Stagework: Adoption and Coram Boy

The Stagework website looks at the issue of adoption in Coram Boy:

Coram Boy, both as a novel by Jamila Gavin and as a play by Helen Edmundson, offers an extraordinary insight into the often dark and dangerous world of mid-eighteenth-century London and especially the vulnerability of children. As the story tells, Thomas Coram, together with other inspired men of the time, like the great composer George Frideric Handel, helped to found a refuge in London for the many babies abandoned on the streets by their desperate mothers. The Coram Hospital and the children who made it their home play a central role in the novel and the play.

Although no longer an orphanage, the legacy of Thomas Coram lives on in the form of the Coram Family, a charity that exists in order to help those seeking to adopt a child into a loving family. The Coram Family look for people who can provide the necessary quality of care and then to help in the complex and often lengthy process that takes place before a child can legally be adopted. Always the interests of the child, the birth parents, and the prospective adoptive parents need to be safeguarded. In England today there are approximately 3,500 children seeking adoption [Now 4,000 (2011)], of whom about half are under the age of five. Prospective parents can come from all walks of life: whatever their race, religion, sexual orientation, all can be considered .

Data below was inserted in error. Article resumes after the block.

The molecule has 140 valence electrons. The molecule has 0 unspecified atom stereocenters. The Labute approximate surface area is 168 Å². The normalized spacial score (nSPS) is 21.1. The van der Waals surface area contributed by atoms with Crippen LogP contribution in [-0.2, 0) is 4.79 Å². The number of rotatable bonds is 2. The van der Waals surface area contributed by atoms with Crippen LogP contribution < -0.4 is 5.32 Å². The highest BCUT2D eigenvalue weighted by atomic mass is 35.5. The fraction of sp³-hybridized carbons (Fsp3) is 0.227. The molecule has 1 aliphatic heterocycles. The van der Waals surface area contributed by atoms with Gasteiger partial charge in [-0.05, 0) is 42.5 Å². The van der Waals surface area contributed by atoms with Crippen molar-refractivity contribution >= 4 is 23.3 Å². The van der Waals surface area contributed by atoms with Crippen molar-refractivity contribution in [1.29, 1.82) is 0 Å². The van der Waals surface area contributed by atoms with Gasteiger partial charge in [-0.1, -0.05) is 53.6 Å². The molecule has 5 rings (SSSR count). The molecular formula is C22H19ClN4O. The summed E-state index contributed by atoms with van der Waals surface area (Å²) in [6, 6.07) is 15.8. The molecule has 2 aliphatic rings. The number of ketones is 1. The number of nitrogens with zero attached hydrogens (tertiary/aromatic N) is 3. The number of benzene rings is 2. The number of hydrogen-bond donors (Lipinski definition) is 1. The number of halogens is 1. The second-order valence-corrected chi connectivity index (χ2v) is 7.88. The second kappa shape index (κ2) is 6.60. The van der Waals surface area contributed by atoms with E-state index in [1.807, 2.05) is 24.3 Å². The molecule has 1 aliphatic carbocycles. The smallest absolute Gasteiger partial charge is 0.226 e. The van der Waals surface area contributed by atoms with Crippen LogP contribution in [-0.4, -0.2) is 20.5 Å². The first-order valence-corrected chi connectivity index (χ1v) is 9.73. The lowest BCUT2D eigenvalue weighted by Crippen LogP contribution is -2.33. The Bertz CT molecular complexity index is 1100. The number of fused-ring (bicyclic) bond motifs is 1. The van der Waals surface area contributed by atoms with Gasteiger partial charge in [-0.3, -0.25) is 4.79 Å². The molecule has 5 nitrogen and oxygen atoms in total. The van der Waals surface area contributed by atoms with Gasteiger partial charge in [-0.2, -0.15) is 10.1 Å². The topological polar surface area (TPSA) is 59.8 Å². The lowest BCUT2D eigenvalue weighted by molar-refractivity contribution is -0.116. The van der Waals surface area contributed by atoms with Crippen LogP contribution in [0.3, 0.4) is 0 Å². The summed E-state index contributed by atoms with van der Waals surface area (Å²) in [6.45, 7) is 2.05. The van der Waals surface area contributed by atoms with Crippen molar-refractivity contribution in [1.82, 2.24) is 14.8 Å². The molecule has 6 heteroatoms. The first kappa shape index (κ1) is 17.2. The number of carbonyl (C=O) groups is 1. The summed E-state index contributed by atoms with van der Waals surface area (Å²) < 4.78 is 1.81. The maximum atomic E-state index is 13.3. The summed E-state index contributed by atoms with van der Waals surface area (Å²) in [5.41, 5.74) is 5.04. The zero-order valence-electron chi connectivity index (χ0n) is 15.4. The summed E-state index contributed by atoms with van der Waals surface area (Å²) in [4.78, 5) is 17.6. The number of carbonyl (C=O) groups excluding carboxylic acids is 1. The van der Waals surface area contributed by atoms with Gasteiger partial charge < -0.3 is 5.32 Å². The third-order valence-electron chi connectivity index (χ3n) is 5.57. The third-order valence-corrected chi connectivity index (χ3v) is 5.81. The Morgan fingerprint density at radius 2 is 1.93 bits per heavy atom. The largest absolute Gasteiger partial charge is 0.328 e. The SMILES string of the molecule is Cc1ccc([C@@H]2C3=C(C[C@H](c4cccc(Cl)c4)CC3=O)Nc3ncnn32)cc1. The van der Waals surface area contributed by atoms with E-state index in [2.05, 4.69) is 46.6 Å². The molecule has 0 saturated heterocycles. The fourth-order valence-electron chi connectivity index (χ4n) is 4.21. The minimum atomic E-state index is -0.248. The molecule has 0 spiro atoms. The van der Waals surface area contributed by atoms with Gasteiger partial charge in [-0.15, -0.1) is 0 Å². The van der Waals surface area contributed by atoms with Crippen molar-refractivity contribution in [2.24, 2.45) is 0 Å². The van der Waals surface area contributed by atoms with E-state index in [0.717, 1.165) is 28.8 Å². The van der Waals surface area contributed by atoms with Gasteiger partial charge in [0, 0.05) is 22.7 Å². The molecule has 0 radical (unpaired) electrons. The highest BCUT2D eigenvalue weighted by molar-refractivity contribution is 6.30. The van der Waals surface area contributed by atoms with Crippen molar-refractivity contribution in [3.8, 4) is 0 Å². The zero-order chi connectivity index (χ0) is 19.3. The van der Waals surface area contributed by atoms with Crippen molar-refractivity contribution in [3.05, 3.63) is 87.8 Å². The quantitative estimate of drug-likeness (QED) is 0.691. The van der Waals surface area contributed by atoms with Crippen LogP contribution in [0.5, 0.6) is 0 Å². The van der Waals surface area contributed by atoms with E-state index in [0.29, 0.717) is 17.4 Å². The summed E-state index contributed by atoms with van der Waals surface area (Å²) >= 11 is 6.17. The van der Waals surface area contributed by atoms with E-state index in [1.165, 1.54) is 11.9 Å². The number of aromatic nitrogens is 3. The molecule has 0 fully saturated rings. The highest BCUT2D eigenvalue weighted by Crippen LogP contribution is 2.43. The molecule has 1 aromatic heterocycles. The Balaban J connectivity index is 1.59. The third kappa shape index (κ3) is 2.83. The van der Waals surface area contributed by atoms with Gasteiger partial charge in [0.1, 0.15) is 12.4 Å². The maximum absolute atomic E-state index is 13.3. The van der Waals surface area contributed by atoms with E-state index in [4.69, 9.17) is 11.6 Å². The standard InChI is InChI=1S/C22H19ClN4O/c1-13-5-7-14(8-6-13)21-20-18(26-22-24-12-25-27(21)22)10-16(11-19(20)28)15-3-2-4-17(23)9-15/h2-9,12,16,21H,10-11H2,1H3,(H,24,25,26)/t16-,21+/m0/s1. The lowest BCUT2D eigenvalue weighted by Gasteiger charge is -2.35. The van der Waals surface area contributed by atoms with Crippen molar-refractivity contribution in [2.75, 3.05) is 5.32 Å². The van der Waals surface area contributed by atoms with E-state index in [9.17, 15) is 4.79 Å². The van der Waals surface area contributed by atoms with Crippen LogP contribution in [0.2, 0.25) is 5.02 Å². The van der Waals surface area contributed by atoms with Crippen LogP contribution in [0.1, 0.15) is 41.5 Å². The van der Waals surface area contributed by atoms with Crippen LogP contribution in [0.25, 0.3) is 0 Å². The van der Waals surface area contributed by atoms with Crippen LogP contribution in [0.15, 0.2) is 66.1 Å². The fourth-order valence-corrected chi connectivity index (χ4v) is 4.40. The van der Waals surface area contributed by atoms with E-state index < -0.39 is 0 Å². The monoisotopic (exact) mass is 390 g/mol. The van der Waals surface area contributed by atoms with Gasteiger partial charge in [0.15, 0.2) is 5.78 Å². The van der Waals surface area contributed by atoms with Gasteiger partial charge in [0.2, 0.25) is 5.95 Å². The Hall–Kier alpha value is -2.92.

Children who are adopted are very rarely orphans, and once a child is adopted, or during the process of becoming legally adopted, he or she is encouraged (if they wish) to stay in contact with their birth parent(s) and to remain connected to their past by being helped to make a ‘life-story book’. You can find out more at the Coram Family website.

You can view current adoption statistics in England and Wales on the British Association for Adopting and Fostering website



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